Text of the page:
Vegetable Growing For Beginners

Why You Should Grow Your Own Produce

Planting your own vegetables at home is not only simple, but it is also money-saving and healthy! When you plant a tomato plant that costs $3 to $5, you can harvest around 10 pounds of tomatoes over the season. Besides growing your favorite vegetables, you can even grow your own herbs to save even more money. When you plant your own crops at home, you will be guaranteed fresh flavors and textures of home-grown produce that you cannot find from standard grocery purchases. As you consume your own crops, you can also be sure that you are having safe and organic options, keeping you and your family healthy and full. Beyond that, planting can be a tedious activity as you tend to your vegetable garden, thus allowing you to get some exercise while you grow your crops at home. Vegetables are relatively easy to grow and maintain. With the right tips and tricks, anyone can grow their own vegetable garden at home!

Choose What You Love


Planting your own vegetables is both time and energy-consuming. It is therefore important that you choose to grow what you love! You can start by thinking about what you like to eat and your answer will give you some options to consider when deciding what to plant in your garden. Besides choosing what you love, there are also some considerations to keep in mind when selecting your crops:

  • Warm and Cool Weather Plants: To have a continuous harvest of crops throughout the year, keep in mind to plant both cool and warm weather vegetables so that you can harvest a variety of vegetables and herbs across seasons. For spring, it will be a good time to grow some lettuce, greens like arugula, carrots, broccoli, radishes and peas. After you harvest them, you can change over to plant some hot-weather plants like peppers, eggplants, tomatoes and some herbs. In autumn, you can go for some cabbage, kale, and potatoes.
  • Productivity: To be productive and efficient when growing your vegetables, you need to think about how much you and your family can eat, and how much you are going to store, or give away if there is excess produce. With these numbers in mind, you should then think about how many seeds or plants you need and can plant in your home. For crops that can be harvested throughout seasons, like tomatoes, squash and peppers, you may not need to plant as many seeds. For others that can only be harvested once, like corn, radishes and carrots, you can plant more of them or replant them as you harvest. Take note not to plant too many as it is a common mistake that many beginners make! 

The Correct Size

When you first start, you may be ambitious and want to try planting a variety of crops in a big plot. However, for beginners, it is best to start small. Vegetable planting can be time and energy-consuming. You would rather focus your energy on a small plot’s production than be frustrated and tired out by the time and energy needed for a bigger plot of land. A smaller start is also a great way to learn and practice some gardening basics before you move on to commit more time and money into this new hobby. As you start, you will learn about how much time gardening takes, and whether you enjoy spending time outdoors to plant, water and weed the crops. As you harvest, you will also learn how much crops you and your family need and can eat over a period of time. A good size of land, to begin with, would roughly be about the size of a small bedroom. You can begin with about five types of vegetables to grow and plant a few of each type in your garden. A small bedroom size of land can provide you with an ample amount of fresh produce for your meals, and will not be too tiring to keep up in its maintenance. If you think that it is still a bit too much to handle, you can start even smaller or consider growing vegetables in containers that are easier to manage. Growing plants in containers don’t require a yard and all you need is to put them in a sunny area like a balcony.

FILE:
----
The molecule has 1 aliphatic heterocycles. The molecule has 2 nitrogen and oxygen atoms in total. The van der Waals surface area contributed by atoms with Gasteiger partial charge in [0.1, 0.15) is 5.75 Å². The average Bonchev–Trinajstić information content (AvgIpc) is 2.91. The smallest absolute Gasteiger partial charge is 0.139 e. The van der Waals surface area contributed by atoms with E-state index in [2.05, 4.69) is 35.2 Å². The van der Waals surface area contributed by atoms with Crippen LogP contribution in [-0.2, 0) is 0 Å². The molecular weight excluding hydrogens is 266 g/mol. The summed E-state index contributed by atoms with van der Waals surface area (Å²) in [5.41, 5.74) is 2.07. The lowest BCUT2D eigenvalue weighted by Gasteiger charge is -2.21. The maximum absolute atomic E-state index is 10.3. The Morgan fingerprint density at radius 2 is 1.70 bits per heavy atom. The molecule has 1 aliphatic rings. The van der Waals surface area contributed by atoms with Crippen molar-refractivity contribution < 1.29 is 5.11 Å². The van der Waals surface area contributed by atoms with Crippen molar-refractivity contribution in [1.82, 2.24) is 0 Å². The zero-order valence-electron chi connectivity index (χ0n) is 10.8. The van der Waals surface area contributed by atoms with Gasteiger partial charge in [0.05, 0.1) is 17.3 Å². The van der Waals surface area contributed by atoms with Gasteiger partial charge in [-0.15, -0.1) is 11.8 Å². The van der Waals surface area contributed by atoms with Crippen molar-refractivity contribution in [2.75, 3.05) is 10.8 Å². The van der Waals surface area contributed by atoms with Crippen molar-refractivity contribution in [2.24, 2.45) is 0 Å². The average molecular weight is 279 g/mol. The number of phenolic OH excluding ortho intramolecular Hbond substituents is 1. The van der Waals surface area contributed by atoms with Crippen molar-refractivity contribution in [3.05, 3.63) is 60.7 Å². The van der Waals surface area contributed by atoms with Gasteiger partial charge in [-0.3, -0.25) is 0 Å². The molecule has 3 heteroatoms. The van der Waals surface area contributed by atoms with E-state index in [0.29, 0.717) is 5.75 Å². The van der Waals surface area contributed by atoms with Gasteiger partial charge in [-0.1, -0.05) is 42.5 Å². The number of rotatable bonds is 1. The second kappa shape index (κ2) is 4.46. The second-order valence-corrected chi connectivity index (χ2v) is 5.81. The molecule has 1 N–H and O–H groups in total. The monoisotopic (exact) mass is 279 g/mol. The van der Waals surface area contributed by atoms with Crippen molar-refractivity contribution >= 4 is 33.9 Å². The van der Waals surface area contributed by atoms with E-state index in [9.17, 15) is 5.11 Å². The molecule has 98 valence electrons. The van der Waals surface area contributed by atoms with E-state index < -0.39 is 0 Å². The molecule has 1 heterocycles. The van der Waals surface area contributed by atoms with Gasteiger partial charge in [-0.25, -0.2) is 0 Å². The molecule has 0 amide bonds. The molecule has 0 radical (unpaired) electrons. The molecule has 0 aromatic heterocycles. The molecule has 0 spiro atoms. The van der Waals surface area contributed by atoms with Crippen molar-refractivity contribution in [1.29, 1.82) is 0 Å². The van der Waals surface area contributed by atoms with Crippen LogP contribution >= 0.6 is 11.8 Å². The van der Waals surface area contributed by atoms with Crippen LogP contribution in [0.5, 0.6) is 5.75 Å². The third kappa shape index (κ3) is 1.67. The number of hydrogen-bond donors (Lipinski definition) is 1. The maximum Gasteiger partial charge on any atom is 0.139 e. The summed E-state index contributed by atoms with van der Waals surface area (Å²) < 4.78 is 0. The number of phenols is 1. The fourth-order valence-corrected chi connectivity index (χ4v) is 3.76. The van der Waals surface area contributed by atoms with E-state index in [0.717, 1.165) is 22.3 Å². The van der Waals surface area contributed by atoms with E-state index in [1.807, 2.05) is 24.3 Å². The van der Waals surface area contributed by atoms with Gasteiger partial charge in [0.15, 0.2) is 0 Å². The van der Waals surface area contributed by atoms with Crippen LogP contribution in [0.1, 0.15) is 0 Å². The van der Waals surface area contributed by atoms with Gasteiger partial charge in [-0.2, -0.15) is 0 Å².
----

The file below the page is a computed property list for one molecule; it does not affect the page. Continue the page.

Sunlight


We all know that plants need their dose of the sun to carry out photosynthesis. Photosynthesis helps to convert light energy into glucose, which are used by plants to make food like starch and substances like cellulose. Most plants require about six to eight hours of direct sunlight a day, without being blocked by trees, fences or shrubs. If you place your plants in a dimly-lit place, the chances of success are low and you will not get the crops you have in mind. If you do not have a space that provides unblocked access to sunlight, fret not as there are still other ways to grow your plants. Choose to plant vegetables and herbs that can tolerate partial shade like kale, spinach, chives, parsley, lettuce and thyme. Root vegetables can also grow in such an environment if there are at least four hours of direct sunlight. 

Watering 

Plants also need the appropriate amount of water to thrive and grow well. Providing sufficient water is important especially in warm and dry regions. In the early stages after the seeds first germinate, frequent watering is needed to nourish the plant and keep it strong. Once your plant grows, you have to change to water it once in a few days so that the water will enter deep into the soil, allowing the roots to grow deeper. This ensures better protection and more nutrients to keep the plants strong and healthy.

These are just some of the most basic and simple considerations to keep in mind when you begin planting your own vegetable crops at home. Planting your own vegetables can be easy, but it also requires plenty of time and energy; so be sure that you can commit to this hobby before starting. Last but not least, remember to be patient and learn from your mistakes to get a better harvest the next time you try!

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